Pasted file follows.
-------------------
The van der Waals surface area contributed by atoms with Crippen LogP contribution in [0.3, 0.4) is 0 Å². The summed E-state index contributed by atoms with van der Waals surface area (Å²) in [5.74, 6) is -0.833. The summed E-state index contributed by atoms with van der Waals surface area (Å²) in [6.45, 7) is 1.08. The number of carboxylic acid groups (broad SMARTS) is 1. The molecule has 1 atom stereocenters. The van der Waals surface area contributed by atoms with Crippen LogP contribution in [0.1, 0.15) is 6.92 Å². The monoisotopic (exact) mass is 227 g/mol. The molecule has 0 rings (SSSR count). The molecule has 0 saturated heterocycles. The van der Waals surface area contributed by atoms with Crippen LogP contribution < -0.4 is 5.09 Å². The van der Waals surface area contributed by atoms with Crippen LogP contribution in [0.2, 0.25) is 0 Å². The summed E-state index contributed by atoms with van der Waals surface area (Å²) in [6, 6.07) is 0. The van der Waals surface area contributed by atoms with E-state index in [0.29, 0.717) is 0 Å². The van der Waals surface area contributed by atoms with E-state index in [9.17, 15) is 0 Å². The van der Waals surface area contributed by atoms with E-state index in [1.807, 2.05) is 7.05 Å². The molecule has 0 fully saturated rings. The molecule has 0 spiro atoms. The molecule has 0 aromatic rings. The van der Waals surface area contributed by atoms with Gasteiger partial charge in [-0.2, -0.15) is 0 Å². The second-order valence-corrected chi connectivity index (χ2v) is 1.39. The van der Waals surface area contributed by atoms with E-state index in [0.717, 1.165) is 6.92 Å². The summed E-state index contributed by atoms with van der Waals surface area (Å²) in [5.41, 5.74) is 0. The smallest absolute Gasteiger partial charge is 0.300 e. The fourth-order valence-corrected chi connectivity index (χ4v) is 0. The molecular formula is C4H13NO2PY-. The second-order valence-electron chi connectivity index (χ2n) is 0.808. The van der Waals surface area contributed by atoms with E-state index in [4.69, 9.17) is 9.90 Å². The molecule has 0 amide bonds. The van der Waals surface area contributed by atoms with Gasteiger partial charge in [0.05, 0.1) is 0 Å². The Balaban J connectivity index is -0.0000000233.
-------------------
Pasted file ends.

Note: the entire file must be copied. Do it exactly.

The van der Waals surface area contributed by atoms with Crippen LogP contribution in [0.3, 0.4) is 0 Å². The summed E-state index contributed by atoms with van der Waals surface area (Å²) in [5.74, 6) is -0.833. The summed E-state index contributed by atoms with van der Waals surface area (Å²) in [6.45, 7) is 1.08. The number of carboxylic acid groups (broad SMARTS) is 1. The molecule has 1 atom stereocenters. The van der Waals surface area contributed by atoms with Crippen LogP contribution in [0.1, 0.15) is 6.92 Å². The monoisotopic (exact) mass is 227 g/mol. The molecule has 0 rings (SSSR count). The molecule has 0 saturated heterocycles. The van der Waals surface area contributed by atoms with Crippen LogP contribution < -0.4 is 5.09 Å². The van der Waals surface area contributed by atoms with Crippen LogP contribution in [0.2, 0.25) is 0 Å². The summed E-state index contributed by atoms with van der Waals surface area (Å²) in [6, 6.07) is 0. The van der Waals surface area contributed by atoms with E-state index in [0.29, 0.717) is 0 Å². The van der Waals surface area contributed by atoms with E-state index in [9.17, 15) is 0 Å². The van der Waals surface area contributed by atoms with E-state index in [1.807, 2.05) is 7.05 Å². The molecule has 0 fully saturated rings. The molecule has 0 spiro atoms. The molecule has 0 aromatic rings. The van der Waals surface area contributed by atoms with Gasteiger partial charge in [-0.2, -0.15) is 0 Å². The second-order valence-corrected chi connectivity index (χ2v) is 1.39. The van der Waals surface area contributed by atoms with E-state index in [0.717, 1.165) is 6.92 Å². The summed E-state index contributed by atoms with van der Waals surface area (Å²) in [5.41, 5.74) is 0. The smallest absolute Gasteiger partial charge is 0.300 e. The fourth-order valence-corrected chi connectivity index (χ4v) is 0. The molecular formula is C4H13NO2PY-. The second-order valence-electron chi connectivity index (χ2n) is 0.808. The van der Waals surface area contributed by atoms with E-state index in [4.69, 9.17) is 9.90 Å². The molecule has 0 amide bonds. The van der Waals surface area contributed by atoms with Gasteiger partial charge in [0.05, 0.1) is 0 Å². The Balaban J connectivity index is -0.0000000233.